In search of my island

When I wrote The Zahir, the main character says: writing is getting lost at sea. It’s discovering your own untold story and trying to share it with others. It’s realizing, when you show it to people you have never seen, what is in your own soul. In the book, a famous writer on spiritual matters, who believes he has everything, loses the thing that is most precious to him: love. I have always wondered what would happen to a man if he had no one to dream about, and now I am answering that question for myself.

When I used to read biographies of writers, I always thought that when they said: “The book writes itself, the writer is just the typist”, they were simply trying to make their profession seem more interesting. I know now that this is absolutely true, no one knows why the current took them to that particular island and not to the one they wanted to reach. Then the obsessive re-drafting and editing begins, and when I can no longer bear to re-read the same words one more time, I send it to my publisher, where it is edited again, and then published.

And it is a constant source of surprise to me to discover that other people were also in search of that very island and that they find it in my book. One person tells another person about it, the mysterious chain grows, and what the writer thought of as a solitary exercise becomes a bridge, a boat, a means by which souls can travel and communicate.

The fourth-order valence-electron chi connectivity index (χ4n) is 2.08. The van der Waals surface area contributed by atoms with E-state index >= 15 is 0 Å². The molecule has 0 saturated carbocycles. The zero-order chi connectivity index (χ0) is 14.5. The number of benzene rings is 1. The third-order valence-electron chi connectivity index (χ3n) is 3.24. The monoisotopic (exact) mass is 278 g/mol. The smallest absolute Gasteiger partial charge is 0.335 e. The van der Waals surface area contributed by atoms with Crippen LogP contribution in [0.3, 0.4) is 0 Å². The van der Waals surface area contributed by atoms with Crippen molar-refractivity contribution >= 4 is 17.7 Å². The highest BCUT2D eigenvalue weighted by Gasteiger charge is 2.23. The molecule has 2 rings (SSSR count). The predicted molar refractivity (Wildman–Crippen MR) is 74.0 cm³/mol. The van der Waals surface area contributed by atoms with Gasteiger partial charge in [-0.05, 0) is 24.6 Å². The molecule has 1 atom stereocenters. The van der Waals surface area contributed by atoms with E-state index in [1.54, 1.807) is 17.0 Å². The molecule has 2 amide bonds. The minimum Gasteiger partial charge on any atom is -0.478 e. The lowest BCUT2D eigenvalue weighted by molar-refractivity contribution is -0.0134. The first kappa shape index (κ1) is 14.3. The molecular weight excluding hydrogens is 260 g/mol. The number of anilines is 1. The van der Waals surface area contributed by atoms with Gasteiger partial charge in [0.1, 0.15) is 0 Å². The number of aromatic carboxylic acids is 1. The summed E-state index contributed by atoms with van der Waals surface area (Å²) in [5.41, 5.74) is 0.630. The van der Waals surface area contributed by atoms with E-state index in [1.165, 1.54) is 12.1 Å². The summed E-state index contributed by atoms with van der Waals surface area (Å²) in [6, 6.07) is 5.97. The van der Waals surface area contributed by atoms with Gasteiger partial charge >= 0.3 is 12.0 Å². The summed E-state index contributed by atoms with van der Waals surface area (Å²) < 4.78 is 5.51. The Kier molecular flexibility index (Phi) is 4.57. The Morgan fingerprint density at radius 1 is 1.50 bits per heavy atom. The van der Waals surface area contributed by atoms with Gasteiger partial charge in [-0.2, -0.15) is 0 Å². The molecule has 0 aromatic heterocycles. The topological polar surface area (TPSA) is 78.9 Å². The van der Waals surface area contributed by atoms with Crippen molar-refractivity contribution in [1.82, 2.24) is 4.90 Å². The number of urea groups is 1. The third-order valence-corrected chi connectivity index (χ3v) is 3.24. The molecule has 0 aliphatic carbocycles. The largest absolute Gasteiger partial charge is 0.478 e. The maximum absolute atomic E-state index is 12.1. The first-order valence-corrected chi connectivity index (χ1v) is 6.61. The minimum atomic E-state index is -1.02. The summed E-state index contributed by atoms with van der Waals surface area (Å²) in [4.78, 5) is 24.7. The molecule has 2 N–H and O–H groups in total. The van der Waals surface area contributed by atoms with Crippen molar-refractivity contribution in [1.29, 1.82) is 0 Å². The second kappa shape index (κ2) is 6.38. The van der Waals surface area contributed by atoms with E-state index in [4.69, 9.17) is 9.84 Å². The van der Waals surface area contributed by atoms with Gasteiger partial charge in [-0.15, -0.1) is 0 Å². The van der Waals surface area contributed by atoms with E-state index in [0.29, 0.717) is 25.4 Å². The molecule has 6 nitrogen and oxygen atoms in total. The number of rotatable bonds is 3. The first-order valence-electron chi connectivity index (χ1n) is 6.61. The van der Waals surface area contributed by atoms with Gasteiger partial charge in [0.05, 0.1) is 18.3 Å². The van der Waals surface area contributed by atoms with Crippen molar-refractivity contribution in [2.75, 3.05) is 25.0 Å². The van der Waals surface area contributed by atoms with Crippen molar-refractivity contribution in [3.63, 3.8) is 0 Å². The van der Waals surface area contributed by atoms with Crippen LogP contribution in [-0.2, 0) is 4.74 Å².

From then on, I am no longer the man lost in the storm: I find myself through my readers, I understand what I wrote when I see that others understand it too, but never before. On a few rare occasions, like the one that is about to take place, I manage to look those people in the eye and then I understand that my soul is not alone.

Once I heard an interviewer ask Paul McCartney: “Could you sum up the Beatles’ message in one sentence?” Tired of hearing the same question myself, I assumed McCartney would give some ironic response, after all, given the complexity of human beings, how can anyone possibly sum up a whole body of work in a few words?

But Paul said: “Yes, I can.” And he went on: “All you need is love. Do you want me to say more?”

No, said the interviewer, he didn’t. There was nothing more to be said. The Zahir could be summed up in the same way.

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